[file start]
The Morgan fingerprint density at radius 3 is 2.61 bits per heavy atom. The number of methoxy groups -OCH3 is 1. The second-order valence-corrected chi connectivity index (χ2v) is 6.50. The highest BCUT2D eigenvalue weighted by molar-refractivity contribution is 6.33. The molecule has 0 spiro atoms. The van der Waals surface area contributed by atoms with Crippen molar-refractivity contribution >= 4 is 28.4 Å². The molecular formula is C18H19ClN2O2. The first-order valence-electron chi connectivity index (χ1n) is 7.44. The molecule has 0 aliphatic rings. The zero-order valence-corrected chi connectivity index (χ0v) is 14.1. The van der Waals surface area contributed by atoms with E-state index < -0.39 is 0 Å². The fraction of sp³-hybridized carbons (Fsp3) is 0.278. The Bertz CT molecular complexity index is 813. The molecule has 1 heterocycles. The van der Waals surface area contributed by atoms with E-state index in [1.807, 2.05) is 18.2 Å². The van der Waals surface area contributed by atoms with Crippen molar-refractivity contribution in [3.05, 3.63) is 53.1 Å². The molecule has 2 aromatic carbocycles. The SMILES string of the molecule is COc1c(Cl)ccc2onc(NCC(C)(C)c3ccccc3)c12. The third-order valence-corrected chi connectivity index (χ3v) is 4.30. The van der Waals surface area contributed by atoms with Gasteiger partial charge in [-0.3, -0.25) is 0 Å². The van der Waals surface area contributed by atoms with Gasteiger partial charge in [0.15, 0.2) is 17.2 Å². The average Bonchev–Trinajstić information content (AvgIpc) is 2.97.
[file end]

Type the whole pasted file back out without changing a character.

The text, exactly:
The Morgan fingerprint density at radius 3 is 2.61 bits per heavy atom. The number of methoxy groups -OCH3 is 1. The second-order valence-corrected chi connectivity index (χ2v) is 6.50. The highest BCUT2D eigenvalue weighted by molar-refractivity contribution is 6.33. The molecule has 0 spiro atoms. The van der Waals surface area contributed by atoms with Crippen molar-refractivity contribution >= 4 is 28.4 Å². The molecular formula is C18H19ClN2O2. The first-order valence-electron chi connectivity index (χ1n) is 7.44. The molecule has 0 aliphatic rings. The zero-order valence-corrected chi connectivity index (χ0v) is 14.1. The van der Waals surface area contributed by atoms with E-state index < -0.39 is 0 Å². The fraction of sp³-hybridized carbons (Fsp3) is 0.278. The Bertz CT molecular complexity index is 813. The molecule has 1 heterocycles. The van der Waals surface area contributed by atoms with E-state index in [1.807, 2.05) is 18.2 Å². The van der Waals surface area contributed by atoms with Crippen molar-refractivity contribution in [3.05, 3.63) is 53.1 Å². The molecule has 2 aromatic carbocycles. The SMILES string of the molecule is COc1c(Cl)ccc2onc(NCC(C)(C)c3ccccc3)c12. The third-order valence-corrected chi connectivity index (χ3v) is 4.30. The van der Waals surface area contributed by atoms with Gasteiger partial charge in [-0.3, -0.25) is 0 Å². The van der Waals surface area contributed by atoms with Gasteiger partial charge in [0.15, 0.2) is 17.2 Å². The average Bonchev–Trinajstić information content (AvgIpc) is 2.97.